Advice for an actor — Don’t show it, be it

Kate Mulligan of the Oregon Shakespeare Festival will be playing Mrs. Potts in “Beauty and the Beast” next season. Mulligan, with her husband, Brent Hinkley, came to OSF from Los Angeles after longtime affiliations with Tim Robbins and The Actor’s Gang. I visited with Mulligan at Mix Bakeshop in Ashland. It is surprising that this trim, young, attractive woman is such an accomplished character actor. This is the first of a two-part column. The second will be published on Nov. 14.

EH: As an actor, what was your attraction to theater?

KM: I was drawn to the danger of live theater: You don’t get to stop and take another take; things go wrong all of the time, and, “How do you tap dance around it, to make sure that nobody sees all the disaster that’s occurring?”

Doors started opening, and I walked through all of them. I learned what I love, what I was good at, how I could improve, and to have great respect for all aspects of the job. I’ve learned how to take criticism well because I’ve gotten a lot of it.

EH: Do you have a theory of acting?

KM: I worked with this incredible acting coach named Peggy Feury. She taught me, “Don’t show anything: Be that. Don’t show me you’re sad, be sad. Don’t show me you’re angry, be angry.” We all have that inside of us. If you don’t try to manufacture it, if you don’t try to mimic somebody you saw, but if really comes from you, the audience is going to believe it, because it’s true. Then, you find a way to channel that through these different people that you’re playing. The authenticity of those feelings and emotions will read to an audience as a true person.

EH: How do you channel those extreme characters, such as the alcoholic mother in “Roe” or Blanche in “Streetcar Named Desire”?

KM: I would observe people and how they treated one another. You meet horrible, huge, larger-than-life people and wonderful people. As an actor, not only do you have access to it, because you’re looking for it, but then you have the ability, at some point, to find a way to transfer that knowledge into action, to create a human being that somebody is going to look at and say, “I know her.”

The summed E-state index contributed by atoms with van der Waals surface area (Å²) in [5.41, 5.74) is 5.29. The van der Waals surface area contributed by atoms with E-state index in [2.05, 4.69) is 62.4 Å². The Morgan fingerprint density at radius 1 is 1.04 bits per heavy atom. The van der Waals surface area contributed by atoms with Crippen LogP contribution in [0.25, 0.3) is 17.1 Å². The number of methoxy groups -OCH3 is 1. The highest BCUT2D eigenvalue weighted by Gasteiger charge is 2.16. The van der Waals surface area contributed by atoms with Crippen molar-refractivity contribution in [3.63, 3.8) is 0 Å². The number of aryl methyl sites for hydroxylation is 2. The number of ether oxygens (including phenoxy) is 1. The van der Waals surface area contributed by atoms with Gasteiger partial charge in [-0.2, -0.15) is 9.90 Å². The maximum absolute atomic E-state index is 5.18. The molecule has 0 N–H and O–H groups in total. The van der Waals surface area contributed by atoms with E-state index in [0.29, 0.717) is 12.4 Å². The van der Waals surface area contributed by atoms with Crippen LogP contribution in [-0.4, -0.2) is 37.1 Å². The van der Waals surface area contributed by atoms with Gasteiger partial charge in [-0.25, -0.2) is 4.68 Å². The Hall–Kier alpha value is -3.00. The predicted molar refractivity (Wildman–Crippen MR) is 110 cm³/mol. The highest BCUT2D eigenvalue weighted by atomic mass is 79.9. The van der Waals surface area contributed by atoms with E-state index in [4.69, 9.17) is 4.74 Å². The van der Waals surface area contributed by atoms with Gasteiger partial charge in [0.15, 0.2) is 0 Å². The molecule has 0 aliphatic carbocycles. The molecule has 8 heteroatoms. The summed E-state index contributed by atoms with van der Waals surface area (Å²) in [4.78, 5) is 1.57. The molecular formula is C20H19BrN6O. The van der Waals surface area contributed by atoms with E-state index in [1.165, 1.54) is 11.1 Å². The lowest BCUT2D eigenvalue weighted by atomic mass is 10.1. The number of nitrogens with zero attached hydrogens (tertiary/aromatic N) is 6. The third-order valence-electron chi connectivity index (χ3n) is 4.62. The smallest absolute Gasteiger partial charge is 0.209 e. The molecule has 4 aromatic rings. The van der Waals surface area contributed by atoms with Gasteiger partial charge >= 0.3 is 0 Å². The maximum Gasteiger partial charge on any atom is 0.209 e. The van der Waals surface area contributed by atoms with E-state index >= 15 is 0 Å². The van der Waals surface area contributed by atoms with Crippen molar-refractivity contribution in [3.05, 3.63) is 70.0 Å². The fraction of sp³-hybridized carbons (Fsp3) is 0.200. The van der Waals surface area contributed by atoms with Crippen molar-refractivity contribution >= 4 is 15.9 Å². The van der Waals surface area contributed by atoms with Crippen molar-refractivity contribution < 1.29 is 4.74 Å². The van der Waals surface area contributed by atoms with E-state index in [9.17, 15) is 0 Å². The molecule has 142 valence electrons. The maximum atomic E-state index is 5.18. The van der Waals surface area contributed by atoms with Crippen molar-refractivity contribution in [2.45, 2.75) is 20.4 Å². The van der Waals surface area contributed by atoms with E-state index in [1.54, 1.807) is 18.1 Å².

Blanche Dubois was the most challenging role I’ve ever done. I can’t imagine anything topping the challenge of playing an incredibly broken, fragile, woman who is desperately trying to succeed and survive. You have to go there in your body, on a cellular level — fight or flight, “I am terrified; I am angry” — and you feel those things. While you are playing these people, you have to convince yourself that you are powerful and strong and can do the lifting of a three-hour play. Then you have to find a way to strip it off at the end of the day.

EH: How do you strip it off?

KM: I’m not Blanche. Blanche has the weight of the world of the world on her shoulders. I don’t. I get to brush that off at the end of the day. At the core of my life, I’m a very happy person. I’m very lucky. I’m very grateful. I get to do things that are really fun with people that I love.

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